We all have them. Sometimes they are real and other times they are imaginary. But for some reason they are there. We perceive them differently. They hold us back or prevent us from doing things. At the end of the day, they do exist.
AFA’s most recent bylaw proposal has further highlighted this point of view. This post is not about the details of the bylaw proposal or what it means for the organization. It is about the barriers that exist that preclude people from feeling comfortable enough to voice their opinion.
I will openly admit that I do not consider AFA to be my professional development organization of choice. I find much, much more value in my affiliation with ACPA. To me, AFA is a necessary evil of the work that I do. I am a member because I work with fraternity & sorority students, and not the other way around.
What I find most interesting about AFA (and this is my perception) is that there seems to be more barriers with this organization than with ACPA. AFA has 1478 registered members (as reported at the 2012 Annual Business Meeting). ACPA has 7460 members (2010-2011 Annual Report). That is 5x the amount of members than AFA, yet I feel less connected in AFA and that there are more barriers.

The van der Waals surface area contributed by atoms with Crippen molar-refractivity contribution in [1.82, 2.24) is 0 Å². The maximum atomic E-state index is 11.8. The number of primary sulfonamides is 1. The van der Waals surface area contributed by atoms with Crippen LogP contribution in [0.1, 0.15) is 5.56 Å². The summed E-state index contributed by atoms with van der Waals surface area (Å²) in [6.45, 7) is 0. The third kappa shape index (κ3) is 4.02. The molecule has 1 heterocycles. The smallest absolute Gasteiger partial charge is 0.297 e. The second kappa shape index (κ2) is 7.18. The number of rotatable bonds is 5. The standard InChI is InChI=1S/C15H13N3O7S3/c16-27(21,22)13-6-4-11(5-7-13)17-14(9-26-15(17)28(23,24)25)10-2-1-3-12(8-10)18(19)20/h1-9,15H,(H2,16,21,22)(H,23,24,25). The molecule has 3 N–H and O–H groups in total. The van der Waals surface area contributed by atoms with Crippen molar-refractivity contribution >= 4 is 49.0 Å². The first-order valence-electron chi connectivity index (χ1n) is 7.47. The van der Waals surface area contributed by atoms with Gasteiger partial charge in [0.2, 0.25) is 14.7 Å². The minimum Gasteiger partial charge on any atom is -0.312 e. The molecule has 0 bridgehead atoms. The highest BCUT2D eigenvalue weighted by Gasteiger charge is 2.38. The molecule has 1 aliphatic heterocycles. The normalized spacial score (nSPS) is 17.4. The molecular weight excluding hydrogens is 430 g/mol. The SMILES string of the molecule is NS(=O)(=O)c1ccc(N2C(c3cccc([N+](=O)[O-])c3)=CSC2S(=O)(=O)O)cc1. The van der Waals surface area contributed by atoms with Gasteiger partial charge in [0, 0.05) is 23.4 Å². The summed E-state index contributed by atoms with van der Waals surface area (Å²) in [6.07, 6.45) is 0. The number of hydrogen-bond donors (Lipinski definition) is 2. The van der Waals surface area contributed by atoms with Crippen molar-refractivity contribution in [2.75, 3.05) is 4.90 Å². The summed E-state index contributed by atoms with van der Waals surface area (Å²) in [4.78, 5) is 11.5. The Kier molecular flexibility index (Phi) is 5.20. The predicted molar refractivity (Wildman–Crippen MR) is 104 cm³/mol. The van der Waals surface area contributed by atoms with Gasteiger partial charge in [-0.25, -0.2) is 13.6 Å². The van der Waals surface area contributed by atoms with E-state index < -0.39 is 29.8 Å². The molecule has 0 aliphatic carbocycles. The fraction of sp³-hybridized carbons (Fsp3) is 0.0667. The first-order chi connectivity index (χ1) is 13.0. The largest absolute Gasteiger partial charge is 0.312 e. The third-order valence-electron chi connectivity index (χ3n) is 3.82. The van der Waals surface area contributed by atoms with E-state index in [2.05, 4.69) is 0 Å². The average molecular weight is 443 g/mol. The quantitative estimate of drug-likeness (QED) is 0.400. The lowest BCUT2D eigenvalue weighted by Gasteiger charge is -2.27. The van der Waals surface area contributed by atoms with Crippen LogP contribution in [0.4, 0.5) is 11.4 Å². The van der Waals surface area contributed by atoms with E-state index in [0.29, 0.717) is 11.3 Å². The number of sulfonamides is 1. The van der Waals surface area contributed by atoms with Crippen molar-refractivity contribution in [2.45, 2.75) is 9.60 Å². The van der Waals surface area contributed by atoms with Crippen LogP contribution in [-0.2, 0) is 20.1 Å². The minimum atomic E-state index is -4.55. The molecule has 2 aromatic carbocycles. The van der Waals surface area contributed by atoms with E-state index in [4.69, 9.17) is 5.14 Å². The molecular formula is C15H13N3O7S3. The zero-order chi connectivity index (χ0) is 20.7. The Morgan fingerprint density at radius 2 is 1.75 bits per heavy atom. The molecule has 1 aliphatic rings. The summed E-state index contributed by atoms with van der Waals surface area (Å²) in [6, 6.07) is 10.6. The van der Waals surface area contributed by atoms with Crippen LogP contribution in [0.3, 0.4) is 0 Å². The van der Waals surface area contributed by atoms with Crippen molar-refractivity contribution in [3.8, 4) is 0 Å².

Last year, I ran for a governance board position with ACPA as the Member-at-Large, Entry Level. I was vetted through ACPA’s process and was ultimately slated for the position. I will probably never apply for a position within AFA. For some reason, there is a different level of intimidation that comes along with AFA. If you are not in the “inner circle,” then it doesn’t matter who you are, what you are doing, or what you are capable of contributing.
A lot of chatter has come up about the business meeting and the bylaw discussion. People have alluded to why didn’t more people stand up to speak. I say it is because of the barriers that exist, perceived or real. The people who did speak have years in the profession or were former board members. They are respected in the fraternity/sorority realm.
I know that I would never stand up in that type of forum to voice my opinion. In addition, to criticize people for not feeling comfortable to stand up in that environment is unfair.
Even in the region meetings, it was intimidating to provide feedback in that environment. Region II is huge. Of the well over 100 people in the room, one had something to say about the bylaw change. Just one. Plenty of people had thoughts and opinions. But that barrier popped up again.
Barriers exist people. Sometimes they are physical. Sometimes they are mental. At the end of the day, they are there. AFA is no exception.